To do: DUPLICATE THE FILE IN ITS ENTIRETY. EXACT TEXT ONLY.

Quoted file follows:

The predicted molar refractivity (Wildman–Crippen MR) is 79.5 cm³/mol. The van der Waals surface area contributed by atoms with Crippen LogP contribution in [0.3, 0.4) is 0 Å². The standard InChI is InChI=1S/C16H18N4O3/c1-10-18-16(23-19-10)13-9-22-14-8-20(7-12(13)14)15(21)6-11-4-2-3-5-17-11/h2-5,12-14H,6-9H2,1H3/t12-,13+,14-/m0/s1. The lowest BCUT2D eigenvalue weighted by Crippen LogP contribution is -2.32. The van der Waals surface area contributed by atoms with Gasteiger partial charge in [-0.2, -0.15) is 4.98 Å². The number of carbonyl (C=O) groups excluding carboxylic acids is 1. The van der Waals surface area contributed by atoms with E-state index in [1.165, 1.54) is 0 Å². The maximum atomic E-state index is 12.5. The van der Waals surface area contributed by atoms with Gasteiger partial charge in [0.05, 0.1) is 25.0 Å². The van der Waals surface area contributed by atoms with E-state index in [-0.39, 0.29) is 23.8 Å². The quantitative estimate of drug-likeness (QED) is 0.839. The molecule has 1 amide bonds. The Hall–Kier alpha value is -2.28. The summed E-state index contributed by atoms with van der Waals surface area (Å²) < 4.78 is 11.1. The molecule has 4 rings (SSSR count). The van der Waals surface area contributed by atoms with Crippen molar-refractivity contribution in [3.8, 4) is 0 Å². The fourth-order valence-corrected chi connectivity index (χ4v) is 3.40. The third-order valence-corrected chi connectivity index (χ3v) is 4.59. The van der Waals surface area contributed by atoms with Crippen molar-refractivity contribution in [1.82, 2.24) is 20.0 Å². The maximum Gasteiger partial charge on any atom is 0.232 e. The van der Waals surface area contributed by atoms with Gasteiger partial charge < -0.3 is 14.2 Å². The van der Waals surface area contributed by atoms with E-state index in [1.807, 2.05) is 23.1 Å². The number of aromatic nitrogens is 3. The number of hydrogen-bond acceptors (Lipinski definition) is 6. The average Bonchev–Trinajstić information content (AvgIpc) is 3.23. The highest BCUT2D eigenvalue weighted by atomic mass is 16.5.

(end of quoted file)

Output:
The predicted molar refractivity (Wildman–Crippen MR) is 79.5 cm³/mol. The van der Waals surface area contributed by atoms with Crippen LogP contribution in [0.3, 0.4) is 0 Å². The standard InChI is InChI=1S/C16H18N4O3/c1-10-18-16(23-19-10)13-9-22-14-8-20(7-12(13)14)15(21)6-11-4-2-3-5-17-11/h2-5,12-14H,6-9H2,1H3/t12-,13+,14-/m0/s1. The lowest BCUT2D eigenvalue weighted by Crippen LogP contribution is -2.32. The van der Waals surface area contributed by atoms with Gasteiger partial charge in [-0.2, -0.15) is 4.98 Å². The number of carbonyl (C=O) groups excluding carboxylic acids is 1. The van der Waals surface area contributed by atoms with E-state index in [1.165, 1.54) is 0 Å². The maximum atomic E-state index is 12.5. The van der Waals surface area contributed by atoms with Gasteiger partial charge in [0.05, 0.1) is 25.0 Å². The van der Waals surface area contributed by atoms with E-state index in [-0.39, 0.29) is 23.8 Å². The quantitative estimate of drug-likeness (QED) is 0.839. The molecule has 1 amide bonds. The Hall–Kier alpha value is -2.28. The summed E-state index contributed by atoms with van der Waals surface area (Å²) < 4.78 is 11.1. The molecule has 4 rings (SSSR count). The van der Waals surface area contributed by atoms with Crippen molar-refractivity contribution in [3.8, 4) is 0 Å². The fourth-order valence-corrected chi connectivity index (χ4v) is 3.40. The third-order valence-corrected chi connectivity index (χ3v) is 4.59. The van der Waals surface area contributed by atoms with Crippen molar-refractivity contribution in [1.82, 2.24) is 20.0 Å². The maximum Gasteiger partial charge on any atom is 0.232 e. The van der Waals surface area contributed by atoms with Gasteiger partial charge < -0.3 is 14.2 Å². The van der Waals surface area contributed by atoms with E-state index in [1.807, 2.05) is 23.1 Å². The number of aromatic nitrogens is 3. The number of hydrogen-bond acceptors (Lipinski definition) is 6. The average Bonchev–Trinajstić information content (AvgIpc) is 3.23. The highest BCUT2D eigenvalue weighted by atomic mass is 16.5.